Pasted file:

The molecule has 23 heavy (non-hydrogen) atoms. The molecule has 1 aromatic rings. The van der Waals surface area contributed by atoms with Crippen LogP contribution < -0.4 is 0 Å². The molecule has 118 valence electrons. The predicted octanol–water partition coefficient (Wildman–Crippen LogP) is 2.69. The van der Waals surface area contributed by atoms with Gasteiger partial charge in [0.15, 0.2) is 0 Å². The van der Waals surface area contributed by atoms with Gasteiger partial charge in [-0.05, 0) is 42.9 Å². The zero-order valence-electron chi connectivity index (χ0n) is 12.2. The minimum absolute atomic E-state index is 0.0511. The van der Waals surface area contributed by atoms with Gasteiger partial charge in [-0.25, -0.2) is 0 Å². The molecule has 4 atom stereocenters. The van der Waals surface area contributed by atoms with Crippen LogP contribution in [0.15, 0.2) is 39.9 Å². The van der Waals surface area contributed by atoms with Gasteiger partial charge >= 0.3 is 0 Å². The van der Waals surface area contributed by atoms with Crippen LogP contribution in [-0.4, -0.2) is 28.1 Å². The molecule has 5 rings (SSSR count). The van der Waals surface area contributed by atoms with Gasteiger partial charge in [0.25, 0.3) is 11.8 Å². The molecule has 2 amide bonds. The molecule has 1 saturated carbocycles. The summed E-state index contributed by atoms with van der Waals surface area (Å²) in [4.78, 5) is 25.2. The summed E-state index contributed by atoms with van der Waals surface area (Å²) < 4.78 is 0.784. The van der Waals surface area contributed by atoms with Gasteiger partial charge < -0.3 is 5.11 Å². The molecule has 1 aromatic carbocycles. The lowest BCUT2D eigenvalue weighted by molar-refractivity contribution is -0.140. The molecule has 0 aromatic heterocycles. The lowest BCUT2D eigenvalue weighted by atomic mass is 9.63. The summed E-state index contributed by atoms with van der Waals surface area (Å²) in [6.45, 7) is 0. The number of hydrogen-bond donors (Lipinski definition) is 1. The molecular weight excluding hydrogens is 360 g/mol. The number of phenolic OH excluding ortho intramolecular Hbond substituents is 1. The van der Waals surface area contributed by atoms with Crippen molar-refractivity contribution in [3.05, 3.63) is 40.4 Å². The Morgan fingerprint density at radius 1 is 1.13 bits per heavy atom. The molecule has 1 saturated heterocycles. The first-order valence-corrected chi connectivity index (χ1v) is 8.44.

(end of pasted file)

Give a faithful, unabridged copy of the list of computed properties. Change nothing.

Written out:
The molecule has 23 heavy (non-hydrogen) atoms. The molecule has 1 aromatic rings. The van der Waals surface area contributed by atoms with Crippen LogP contribution < -0.4 is 0 Å². The molecule has 118 valence electrons. The predicted octanol–water partition coefficient (Wildman–Crippen LogP) is 2.69. The van der Waals surface area contributed by atoms with Gasteiger partial charge in [0.15, 0.2) is 0 Å². The van der Waals surface area contributed by atoms with Gasteiger partial charge in [-0.05, 0) is 42.9 Å². The zero-order valence-electron chi connectivity index (χ0n) is 12.2. The minimum absolute atomic E-state index is 0.0511. The van der Waals surface area contributed by atoms with Gasteiger partial charge in [-0.25, -0.2) is 0 Å². The molecule has 4 atom stereocenters. The van der Waals surface area contributed by atoms with Crippen LogP contribution in [0.15, 0.2) is 39.9 Å². The van der Waals surface area contributed by atoms with Gasteiger partial charge >= 0.3 is 0 Å². The van der Waals surface area contributed by atoms with Crippen LogP contribution in [-0.4, -0.2) is 28.1 Å². The molecule has 5 rings (SSSR count). The van der Waals surface area contributed by atoms with Gasteiger partial charge in [0.25, 0.3) is 11.8 Å². The molecule has 2 amide bonds. The molecule has 1 saturated carbocycles. The summed E-state index contributed by atoms with van der Waals surface area (Å²) in [4.78, 5) is 25.2. The summed E-state index contributed by atoms with van der Waals surface area (Å²) < 4.78 is 0.784. The van der Waals surface area contributed by atoms with Gasteiger partial charge < -0.3 is 5.11 Å². The molecule has 1 aromatic carbocycles. The lowest BCUT2D eigenvalue weighted by molar-refractivity contribution is -0.140. The molecule has 0 aromatic heterocycles. The lowest BCUT2D eigenvalue weighted by atomic mass is 9.63. The summed E-state index contributed by atoms with van der Waals surface area (Å²) in [6.45, 7) is 0. The number of hydrogen-bond donors (Lipinski definition) is 1. The molecular weight excluding hydrogens is 360 g/mol. The number of phenolic OH excluding ortho intramolecular Hbond substituents is 1. The van der Waals surface area contributed by atoms with Crippen molar-refractivity contribution in [3.05, 3.63) is 40.4 Å². The Morgan fingerprint density at radius 1 is 1.13 bits per heavy atom. The molecule has 1 saturated heterocycles. The first-order valence-corrected chi connectivity index (χ1v) is 8.44.